Wax-coated sand could help arid farm regions

Wax-coated sand could help arid farm regions
Mar 23, 2022

Wax-coated sand keeps soil wet longer, improves crop yields in arid regions according to new study.

By Andrew Joseph, Farms.com; Image: Adapted from ACS Agricultural Science &Technology 2022, DOI: 10.1021/acsagscitech.1c00148

A new study recently published in ACS Agricultural Science & Technology shows that wax-coated sand--a simple, biodegradable ground cove—will keep soil wet ad increase crop yields in arid farming climes.

In North America, which has seen drought like conditions greatly affect its crop yield in 2021, results from a research team led by Associate Professor Himanshu Mishra and researchers from the Saudi Arabia's King Abdullah University of Science and Technology could be good news.

Yes, dry and hot regions are difficult places to grow crops because the soil dries out quickly, which means farmers will counter by irrigating their fields with buried networks of irrigation tubing and/or cover the ground with plastic sheets. Even then, it does not guarantee a crop can get the water it needs before the heat dries up the water supply.

According to the American Chemical Society, Professor Mishra and colleagues wanted to see if they could coat sand with wax to create an environmentally benign ground cover to control soil evaporation.

The result: purified paraffin wax-coated Superhydrophobic Sand (SHS).

Purified paraffin wax was chosen as it is a biodegradable substance and readily available in large quantities.

The team initially dissolved the wax in hexane and poured silica sand into the mixture. As the solvent evaporated, a 20-nm-thick coating of wax was left behind on the sand grain—however, this process has now been refined where no solvents are required.

The team applied this wax-coated sand in a thin layer atop an open field in Saudi Arabia, and measured a decrease in the loss of soil moisture of 50- to 80-percent.

When the SHS was used over multiple growing seasons as a 5- to 10-mm-thick mulch for wheat, barley and tomato plants, those plants produced up to 73 percent more grain and fruit than a group of control plants grown in uncovered soil.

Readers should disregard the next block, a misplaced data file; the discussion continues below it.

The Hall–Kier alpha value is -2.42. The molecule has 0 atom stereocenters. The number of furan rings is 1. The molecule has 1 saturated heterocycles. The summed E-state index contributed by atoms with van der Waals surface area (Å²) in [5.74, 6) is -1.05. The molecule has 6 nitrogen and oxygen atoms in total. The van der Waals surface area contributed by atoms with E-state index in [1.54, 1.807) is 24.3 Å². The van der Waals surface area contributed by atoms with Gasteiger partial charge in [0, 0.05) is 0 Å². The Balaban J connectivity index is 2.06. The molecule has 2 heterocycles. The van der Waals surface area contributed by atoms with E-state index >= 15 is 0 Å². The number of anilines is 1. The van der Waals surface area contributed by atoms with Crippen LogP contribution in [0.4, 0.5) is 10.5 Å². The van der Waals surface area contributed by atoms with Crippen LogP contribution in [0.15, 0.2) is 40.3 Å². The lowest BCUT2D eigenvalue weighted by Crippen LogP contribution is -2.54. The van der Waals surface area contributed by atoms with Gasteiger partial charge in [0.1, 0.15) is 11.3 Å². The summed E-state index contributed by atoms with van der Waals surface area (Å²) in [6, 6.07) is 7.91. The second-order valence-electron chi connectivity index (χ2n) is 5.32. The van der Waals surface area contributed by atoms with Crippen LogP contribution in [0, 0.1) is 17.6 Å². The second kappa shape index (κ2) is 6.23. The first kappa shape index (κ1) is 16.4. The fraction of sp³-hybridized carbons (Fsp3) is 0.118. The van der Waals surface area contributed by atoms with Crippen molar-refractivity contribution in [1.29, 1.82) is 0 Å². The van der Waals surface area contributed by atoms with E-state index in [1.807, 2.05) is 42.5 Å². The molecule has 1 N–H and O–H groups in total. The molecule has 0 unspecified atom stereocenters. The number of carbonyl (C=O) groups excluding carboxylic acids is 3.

Importantly, the microbial community around the plants’ roots and in the soil was not negatively impacted by the waxy mulch, which could have acted as a food source for some of the microbes. This simple nature-inspired technology could make water use more efficient in arid regions, the researchers hope.

For those wondering if wax paraffin is actually a “green” product, it’s not—at least not in its regular form. Professor Mishra, however, said his research team used a purified "food-grade" wax which is non-toxic and biodegradable, meaning no environmental damage or accumulation in the ground.

"Depending on the wax coating thickness and environmental conditions, SHS degrades over time under microbial action at the soil-SHS interface," said Professor Mishra. "In our experiments … SHS lost its water repellency within about nine months—this means that SHS grains lost their waxy coating. On tilling, they simply got incorporated into the sandy soil like a drop in the ocean.

Therefore, under our environmental conditions, successive crop cycles with SHS do not cause wax accumulation."

Professor Mishra acknowledged that a study out of the University of Nevada, Las Vegas (UNLV) in 2020 had used a soybean oil to coat the ground, but countered that his team’s SHS was more hydrophobic.

This implies that less SHS mulch would be needed to achieve the moisture retention, and since the SHS technique is less complex to replicate, it could more easily be scaled up for wider usage.

Download the report from ACS Publications: https://pubs.acs.org/doi/full/10.1021/acsagscitech.1c00148.

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